Lena Dunham is starting a fresh venture and taking on a new role as fashion designer with the launch of her new plus-size clothing line this week.
Dunham discussed the move with The New York Times during a virtual interview with the outlet. She also commented on the current body positivity movement that has grown in popularity in recent years.
The line — 11 Honoré x Lena Dunham — debuts this week. It is a joint effort between Dunham and 11 Honoré , a women’s clothing company that specializes in designer plus-size clothing. The clothing company is based around the idea that women of any size (the line specifically targets women sizes 12 and up) can wear designer brands.
The New York Times reported that Dunham’s work with the brand “will be 11 Honoré’s first celebrity foray, and it is a tightly edited collection of only five items. Dunham said this is because “I’ve totally given up on the idea of being any type of impresario or person who had something to say to everyone.”
“Right now the only thing I’m doing is speaking about my own experience,” she said. “So this clothing line is a direct response to my experience.”
Dunham has been public about her health journeys throughout the years, including her experience with the coronavirus, which she contracted last March. The New York Times reported, “Though she has recovered, the disease affected her pituitary gland and left her with partial adrenal insufficiency, she said, so she is taking steroids.”
“Not the cool kind that make you muscular,” she said. “Just the kind that make your face fat. I’m trying to roll with that. Trying to be chin positive. I can deal with anything, but a triple chin is a hard place to land.”
She made a point to thank her medical providers and discuss how she is aware that she is privileged with private health care access and the opportunity to work.
“It doesn’t mean I haven’t felt a lot of body hatred in lockdown,” she said. However, she said that she is not a fan of some current wording, like “plus” or “curve” or “body positive.”
“The thing that’s complicated about the body positive movement,” she said, “is it can be for the privileged few who have a body that looks the way people want to feel positive. We want curvy bodies that look like Kim Kardashian has been up-sized slightly. We want big beautiful butts and big beautiful breasts and no cellulite and faces that look like you could smack them on to thin women.”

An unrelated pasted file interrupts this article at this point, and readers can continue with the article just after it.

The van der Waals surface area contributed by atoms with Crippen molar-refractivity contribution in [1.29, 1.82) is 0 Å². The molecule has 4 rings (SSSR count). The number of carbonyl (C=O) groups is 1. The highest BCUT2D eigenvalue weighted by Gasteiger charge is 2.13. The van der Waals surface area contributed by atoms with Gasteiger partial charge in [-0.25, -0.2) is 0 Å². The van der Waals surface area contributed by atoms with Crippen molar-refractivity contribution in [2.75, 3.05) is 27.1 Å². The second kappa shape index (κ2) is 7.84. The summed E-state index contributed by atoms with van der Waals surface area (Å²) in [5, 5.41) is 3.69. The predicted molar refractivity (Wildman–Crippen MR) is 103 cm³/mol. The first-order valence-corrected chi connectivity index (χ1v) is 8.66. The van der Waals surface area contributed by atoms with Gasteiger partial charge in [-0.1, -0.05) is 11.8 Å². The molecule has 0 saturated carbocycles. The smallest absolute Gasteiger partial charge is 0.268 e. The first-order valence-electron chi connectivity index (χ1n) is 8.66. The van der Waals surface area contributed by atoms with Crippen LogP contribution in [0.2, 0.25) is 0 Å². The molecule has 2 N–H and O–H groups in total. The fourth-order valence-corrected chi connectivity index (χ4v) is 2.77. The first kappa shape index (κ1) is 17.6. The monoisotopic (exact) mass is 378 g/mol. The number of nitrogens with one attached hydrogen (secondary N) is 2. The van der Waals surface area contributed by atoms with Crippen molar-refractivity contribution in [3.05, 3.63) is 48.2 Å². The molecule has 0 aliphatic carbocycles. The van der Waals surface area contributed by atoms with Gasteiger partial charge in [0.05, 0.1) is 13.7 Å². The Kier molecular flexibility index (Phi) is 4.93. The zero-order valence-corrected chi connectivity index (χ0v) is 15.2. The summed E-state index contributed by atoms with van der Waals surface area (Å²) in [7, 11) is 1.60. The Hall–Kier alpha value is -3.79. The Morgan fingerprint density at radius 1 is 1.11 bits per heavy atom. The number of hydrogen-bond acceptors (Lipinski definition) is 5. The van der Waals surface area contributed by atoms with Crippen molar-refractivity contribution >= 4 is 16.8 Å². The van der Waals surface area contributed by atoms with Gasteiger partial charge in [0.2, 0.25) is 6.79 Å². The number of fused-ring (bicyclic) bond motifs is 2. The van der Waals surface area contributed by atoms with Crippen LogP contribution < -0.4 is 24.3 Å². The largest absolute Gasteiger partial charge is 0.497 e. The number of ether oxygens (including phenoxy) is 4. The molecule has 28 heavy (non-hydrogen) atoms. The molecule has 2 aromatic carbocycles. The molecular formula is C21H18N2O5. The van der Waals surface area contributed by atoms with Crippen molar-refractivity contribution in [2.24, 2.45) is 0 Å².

“I have a big stomach, I always have. That’s where I gain my weight — especially after early menopause, I have a straight-up gut, like an old man — and that’s not where anybody wants to see flesh. It’s not like if I posted a sensual nude of myself on Instagram, people would be marveling at my beautiful derrière.”
“There’s so much judgment around bigger bodies, and I think one of the judgments is that bigger women are stupider,” she continued. “They eat too much and don’t know how to stop. Thin women must be discerning and able to use their willpower. Bigger women must be limited in their understanding of the world, and they keep doing things that are bad for them. The amount of people who have written to me on my page: ‘You’re promoting obesity. Don’t you understand you’re killing yourself. Are you stupid? Why are you doing that?’”
Dunham discussed feedback she has received on her style. “The thing that’s been really interesting is how angry it makes people when you dress like yourself,” Ms. Dunham said. “It’s not, ‘Oh, I don’t like that dress.’ It’s, ‘How dare you?’ And it’s fascinating how much of that comes from other women with bodies that look like mine. It’s not a male gym rat. It’s other women who have been indoctrinated with the same message: ‘Didn’t you get the memo? We’re all doing this. We’re all going to wear the Spanx.’”
Dunham will not wear Spanx and she said she hardly ever wears a bra. None of the clothing she is putting out with the new line requires a woman to wear a bra with it.
Dunham has another film coming out soon, “Sharp Stick,” that she told The New York Times was written last summer as “a meditation on the complexity of, uh, female sexual desire and how it intersects with trauma.”
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